Day By Day© by Chris Muir.

Monday, March 06, 2006

Apres les metrosexuals, les deluge?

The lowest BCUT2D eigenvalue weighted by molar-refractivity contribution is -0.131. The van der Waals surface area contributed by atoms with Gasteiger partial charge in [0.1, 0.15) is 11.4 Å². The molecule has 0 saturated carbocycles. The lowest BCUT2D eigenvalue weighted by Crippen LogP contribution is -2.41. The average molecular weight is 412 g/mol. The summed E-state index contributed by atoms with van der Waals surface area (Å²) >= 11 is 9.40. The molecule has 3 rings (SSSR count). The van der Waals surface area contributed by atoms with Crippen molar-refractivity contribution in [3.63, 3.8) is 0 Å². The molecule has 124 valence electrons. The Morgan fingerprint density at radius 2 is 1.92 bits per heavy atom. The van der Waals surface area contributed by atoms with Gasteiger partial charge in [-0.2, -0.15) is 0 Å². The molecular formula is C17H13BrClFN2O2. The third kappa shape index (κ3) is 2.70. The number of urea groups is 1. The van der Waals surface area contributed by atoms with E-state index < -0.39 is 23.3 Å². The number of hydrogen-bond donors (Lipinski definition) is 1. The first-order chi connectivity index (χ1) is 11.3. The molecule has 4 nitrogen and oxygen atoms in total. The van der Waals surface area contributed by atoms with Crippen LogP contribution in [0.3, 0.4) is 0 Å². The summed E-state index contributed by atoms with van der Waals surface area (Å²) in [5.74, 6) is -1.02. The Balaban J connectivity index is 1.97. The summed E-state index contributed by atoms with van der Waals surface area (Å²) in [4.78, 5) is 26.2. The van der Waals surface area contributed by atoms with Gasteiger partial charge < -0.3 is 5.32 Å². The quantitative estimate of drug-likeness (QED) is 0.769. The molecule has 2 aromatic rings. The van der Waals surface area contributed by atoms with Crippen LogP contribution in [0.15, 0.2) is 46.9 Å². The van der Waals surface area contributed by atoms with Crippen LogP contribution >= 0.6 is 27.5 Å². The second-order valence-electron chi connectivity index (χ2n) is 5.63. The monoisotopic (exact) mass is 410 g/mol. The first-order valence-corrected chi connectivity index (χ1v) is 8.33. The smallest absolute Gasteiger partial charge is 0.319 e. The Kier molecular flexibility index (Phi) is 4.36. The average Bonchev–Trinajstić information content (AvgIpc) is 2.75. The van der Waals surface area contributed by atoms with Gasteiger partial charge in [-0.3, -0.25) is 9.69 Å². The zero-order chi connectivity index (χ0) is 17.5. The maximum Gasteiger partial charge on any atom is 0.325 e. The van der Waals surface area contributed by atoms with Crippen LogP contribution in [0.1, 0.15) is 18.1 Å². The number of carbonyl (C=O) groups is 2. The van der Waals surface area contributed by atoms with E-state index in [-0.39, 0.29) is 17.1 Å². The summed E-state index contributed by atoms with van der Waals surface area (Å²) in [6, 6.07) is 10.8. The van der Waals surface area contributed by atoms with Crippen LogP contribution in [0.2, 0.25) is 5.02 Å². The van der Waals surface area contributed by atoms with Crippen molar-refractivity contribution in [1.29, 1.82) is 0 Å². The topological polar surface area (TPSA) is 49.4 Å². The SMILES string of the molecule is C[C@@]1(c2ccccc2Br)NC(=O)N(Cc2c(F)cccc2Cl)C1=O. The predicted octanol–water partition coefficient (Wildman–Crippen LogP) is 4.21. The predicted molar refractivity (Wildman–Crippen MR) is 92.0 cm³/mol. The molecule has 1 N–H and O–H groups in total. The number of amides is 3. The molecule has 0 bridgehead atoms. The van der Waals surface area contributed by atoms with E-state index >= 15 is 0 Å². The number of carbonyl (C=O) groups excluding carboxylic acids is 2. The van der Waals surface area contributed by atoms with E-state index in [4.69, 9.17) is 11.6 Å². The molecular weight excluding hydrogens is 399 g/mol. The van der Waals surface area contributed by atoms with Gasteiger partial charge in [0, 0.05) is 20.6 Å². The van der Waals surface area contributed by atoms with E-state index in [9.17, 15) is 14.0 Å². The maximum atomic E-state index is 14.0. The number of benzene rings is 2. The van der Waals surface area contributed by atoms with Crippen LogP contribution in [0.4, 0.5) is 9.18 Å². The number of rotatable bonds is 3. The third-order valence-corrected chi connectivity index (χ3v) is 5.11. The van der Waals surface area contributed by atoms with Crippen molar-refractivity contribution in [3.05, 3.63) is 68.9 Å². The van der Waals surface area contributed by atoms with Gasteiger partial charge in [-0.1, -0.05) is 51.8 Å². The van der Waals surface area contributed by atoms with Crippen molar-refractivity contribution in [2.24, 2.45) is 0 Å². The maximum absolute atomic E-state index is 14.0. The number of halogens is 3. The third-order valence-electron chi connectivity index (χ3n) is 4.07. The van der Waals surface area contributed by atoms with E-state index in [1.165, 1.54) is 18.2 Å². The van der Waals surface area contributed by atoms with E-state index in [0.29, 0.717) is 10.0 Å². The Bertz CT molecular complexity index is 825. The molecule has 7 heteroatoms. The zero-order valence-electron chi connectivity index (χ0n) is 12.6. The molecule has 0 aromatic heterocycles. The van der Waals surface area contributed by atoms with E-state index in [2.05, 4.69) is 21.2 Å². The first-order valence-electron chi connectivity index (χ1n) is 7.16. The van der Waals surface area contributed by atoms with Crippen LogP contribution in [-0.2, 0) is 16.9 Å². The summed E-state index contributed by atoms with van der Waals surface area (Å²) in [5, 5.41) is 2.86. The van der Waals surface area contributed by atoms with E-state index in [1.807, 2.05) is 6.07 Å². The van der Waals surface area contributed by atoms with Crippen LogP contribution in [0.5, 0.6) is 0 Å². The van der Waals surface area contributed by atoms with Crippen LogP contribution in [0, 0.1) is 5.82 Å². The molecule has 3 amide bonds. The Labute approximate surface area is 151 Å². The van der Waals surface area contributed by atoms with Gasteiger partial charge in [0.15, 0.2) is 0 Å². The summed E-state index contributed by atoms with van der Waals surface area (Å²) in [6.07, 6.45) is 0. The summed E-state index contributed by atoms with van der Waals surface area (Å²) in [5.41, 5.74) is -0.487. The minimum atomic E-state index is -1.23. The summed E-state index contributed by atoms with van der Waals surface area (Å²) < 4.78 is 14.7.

Despite having seen some of the most bloody fighting World War II had to offer (five years in North Africa and Southern Europe), my father still looked back on his service as the best time in his life. He loved the camaraderie, the discipline, the purpose -- and he loved the right to be aggressive. I'm not saying that my father was an unusually violent or aggressive man. He was simply a young man with a lot of normal testosterone flowing in his body. There's no getting away from the fact that this testosterone almost certainly elevates aggression -- not weird, psychopathic aggression, but the kind that leaves a man hot under the collar when a store clerk is impolite, while his wife manages to ignore the whole thing. I also don't think my father was unusual in finding war stimulating. I gather from Milblogs, from military memoirs, from psychological studies, etc., that many men do not find military service entirely distasteful, even during war time. If one accepts as true my premise that ordinary, well-socialized young men with appropriate testosterone levels are more prone to aggression, it falls to a society to figure out how to channel that aggression. Throughout history, war has been one way of doing so -- indeed, probably the primary way of doing so -- since it takes that male energy, focuses it away from the community, and uses it to acquire land and wealth (and, in the old days, labor in the form of slaves). This leads me to the question lurking behind this post: what happens when you make military service a societally unacceptable option for young men and, indeed, encourage young men to feminize themselves? I think that's certainly true in our society, especially among the middle and upper classes. Examples: **Middle class schools are actively teaching their young people that there is no such thing as a moral war, or moral military service. I've documented that fight here. Just the latest kerfuffle in this battle for young men arises because of the students in Maryland who protested the "Peace Studies" course taught at their school. **Metrosexuals are all the rage. For those of you unversed in this new terminology, metrosexuals are liberated young men perfectly comfortable wearing makeup and dishing dirt with the girls, all the while identifying themselves as heterosexuals. They're not gay (not that there's anything wrong with that), they're just femi-men. At my local mall, I see young men at the department store with bouffant hairstyles, carefully applied makeup, delicate lip gloss, and bare midriffs -- looking much more beautiful and feminine than the girls attached to their arms. **Men in movies are young and soft. No rugged Clark Gable, Gregory Peck or John Wayne to be seen. They're pretty boys: Ben Affleck, Leonardo DiCaprio and Orlando Bloom. Kimberley A. Strassel is not alone in lamenting the missing American man at the movie theater. **At the Olympics, it used to be that the women were pretty and graceful, while the the men were strong and at least pretended to be macho. Now, the women are pretty damn strong, and the men are just as pretty and graceful -- and flutteringly costumed -- as their female counterparts. I don't even want to watch any more. As the French say, "Vive la difference" and when there's no difference, why bother? Speaking of the French, think of this: In the French revolution, these pretty, powdered, patched, and pompadoured men: were utterly defeated by these men: In other words, in the fight between manly men and femi-men, I wouldn't waste my money betting on the latter. Please understand that I'm not arguing for a return to women as second class citizens, nor am I demanding that men prove themselves by grunting and going out to kill people. I am saying, though, that we're embarking willy-nilly on a major cultural experiment in which we feminize our men. At this time of world turmoil, the probable outcome of this experiment leaves me feeling less than secure. UPDATE: I just wandered over to The Telegraph and, coincidentally, there was this nice article about Les Ballets Trockadero de Monte Carlo. It's a male dance troup that's been around a long time, and is part of a burlesque tradition of drag performances, but I can't resist including this picture to end this post: UPDATE II: Welcome, American Thinker readers. Needless to say, I'd be delighted if you'd stay a while and check out the whole blog. Talking to Technorati: ,